Monday, March 22, 2010

Why Heaven Will Be Superior To Eden

There is an idea floating around in contemporary Christian literature and music and I am baffled at its popularity. It usual manifests itself in phrases like "return to paradise" or "get back to Eden". I am baffled because—if one makes even a cursory reading of Genesis 2-3 and then Revelation 20-22—heaven seems plainly superior in many ways to Eden.

Yet this idea that salvation and heaven are just a reclaiming of what was lost in Eden seems to have some staying power. Certainly there are obvious similarities (which seem to get all the attention by many), but the differences are significant and considerable. I'm not even talking about the superficial distinctions—obviously one is a garden and the other is a city (the only carry-over we see in both places is the tree of life). Some of the other differences, however, are important because they inform our understanding of the fall, of heaven, and of the sovereignty of God.

The potential for a fall

I was tempted to break these all into individual points, but in the interest of brevity (and intellectual integrity) I summed them up to the basic idea that the fall and all that came with it loomed as an ever-present possibility. In Eden, mankind was of the nature that, though morally perfect in that he had not sinned, was not perfect in that he could not sin. Thus the possibility of sin and the fall kept these all as potential realities (and as we know, eventual realities). These ever-present possibilities include mourning, crying, and pain (Gen. 3:16, 17) and even physical death (Gen. 2:16, 3:19). Yet these all become impossibilities when God promises there will be no more "mourning, nor crying, nor pain any more" (Rev. 21:4) and Death itself will be thrown into the lake of fire (Rev. 20:14).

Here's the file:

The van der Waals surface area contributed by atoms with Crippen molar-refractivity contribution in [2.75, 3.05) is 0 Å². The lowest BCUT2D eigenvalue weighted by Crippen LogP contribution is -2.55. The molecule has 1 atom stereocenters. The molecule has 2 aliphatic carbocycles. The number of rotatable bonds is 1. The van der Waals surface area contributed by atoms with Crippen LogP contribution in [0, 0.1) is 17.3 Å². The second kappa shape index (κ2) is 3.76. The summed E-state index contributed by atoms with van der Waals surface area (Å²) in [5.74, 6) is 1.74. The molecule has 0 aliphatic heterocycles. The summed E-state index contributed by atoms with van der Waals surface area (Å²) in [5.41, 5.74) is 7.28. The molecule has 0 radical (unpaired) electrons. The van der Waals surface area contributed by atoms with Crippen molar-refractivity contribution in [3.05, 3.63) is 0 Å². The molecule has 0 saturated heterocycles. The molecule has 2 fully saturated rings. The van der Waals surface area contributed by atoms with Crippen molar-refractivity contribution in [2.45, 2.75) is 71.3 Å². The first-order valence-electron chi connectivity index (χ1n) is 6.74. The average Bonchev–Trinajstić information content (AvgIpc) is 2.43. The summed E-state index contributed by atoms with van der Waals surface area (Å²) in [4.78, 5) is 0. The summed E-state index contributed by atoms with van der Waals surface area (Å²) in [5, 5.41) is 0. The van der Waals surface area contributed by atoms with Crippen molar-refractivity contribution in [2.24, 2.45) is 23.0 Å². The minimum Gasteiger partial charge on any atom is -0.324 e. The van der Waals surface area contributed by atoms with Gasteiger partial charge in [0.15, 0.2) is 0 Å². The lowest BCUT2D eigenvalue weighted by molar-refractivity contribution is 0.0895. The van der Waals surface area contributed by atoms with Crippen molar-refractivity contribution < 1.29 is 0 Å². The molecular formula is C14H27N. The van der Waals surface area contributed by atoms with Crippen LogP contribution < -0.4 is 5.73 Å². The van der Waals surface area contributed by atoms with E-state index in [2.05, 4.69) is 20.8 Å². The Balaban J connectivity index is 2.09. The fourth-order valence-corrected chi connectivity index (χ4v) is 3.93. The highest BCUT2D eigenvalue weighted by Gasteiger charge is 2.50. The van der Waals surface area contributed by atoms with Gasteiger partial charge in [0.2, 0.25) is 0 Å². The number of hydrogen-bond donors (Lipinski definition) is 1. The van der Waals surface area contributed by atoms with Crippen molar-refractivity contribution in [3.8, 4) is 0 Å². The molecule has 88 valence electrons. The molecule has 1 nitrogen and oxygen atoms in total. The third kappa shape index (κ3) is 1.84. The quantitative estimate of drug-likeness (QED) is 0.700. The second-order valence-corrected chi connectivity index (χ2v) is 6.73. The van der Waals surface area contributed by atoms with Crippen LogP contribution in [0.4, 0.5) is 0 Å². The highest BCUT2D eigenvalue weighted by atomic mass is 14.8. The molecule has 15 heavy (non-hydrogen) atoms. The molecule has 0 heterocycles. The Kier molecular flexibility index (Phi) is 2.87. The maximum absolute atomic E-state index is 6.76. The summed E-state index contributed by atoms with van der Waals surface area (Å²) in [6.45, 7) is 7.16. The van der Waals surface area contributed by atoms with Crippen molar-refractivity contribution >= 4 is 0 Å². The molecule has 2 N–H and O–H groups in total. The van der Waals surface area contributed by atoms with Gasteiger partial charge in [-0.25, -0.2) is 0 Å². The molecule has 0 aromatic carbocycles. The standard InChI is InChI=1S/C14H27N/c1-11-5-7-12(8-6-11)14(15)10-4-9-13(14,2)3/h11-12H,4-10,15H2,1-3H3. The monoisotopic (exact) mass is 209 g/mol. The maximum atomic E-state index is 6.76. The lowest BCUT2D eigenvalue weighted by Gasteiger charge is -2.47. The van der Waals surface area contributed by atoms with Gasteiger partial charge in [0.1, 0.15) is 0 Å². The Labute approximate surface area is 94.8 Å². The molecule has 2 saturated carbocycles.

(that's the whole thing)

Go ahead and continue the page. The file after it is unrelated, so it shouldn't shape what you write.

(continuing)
The presence of Satan

"Now the serpent was more crafty than any other beast of the field that the LORD God had made. He said to the woman . . . " (Gen. 3:1) The beginning of the fall narrative opens with the presence of what most theologians agree is a physical manifestation of Satan. Yet in Revelation he is defeated and banished to the lake of fire (Rev. 20:10). This is reaffirmed when we read that "nothing unclean will ever enter [heaven], nor anyone who does what is detestable or false, but only those who are written in the Lamb's book of life" (Rev. 21:27).

The presence of God

While the last point is probably quite obvious to most, the presence of God also seems to be different between Eden and heaven. It is possible that God was not perpetually present in Eden in a physical manifestation because we read that "[Adam and Eve] heard the sound of the LORD God walking in the garden in the cool of the day" (Gen. 3:8). This seems to suggest he was not constantly walking in the garden. It also seems implicit that God is not physically present during the conversation between Eve and the serpent. Whether this is true or not, it is certainly true that Adam and Eve's awareness of the presence of God was such that they thought they could escape it as they "hid themselves from the presence of the LORD God among the trees of the garden" (Gen. 3:8).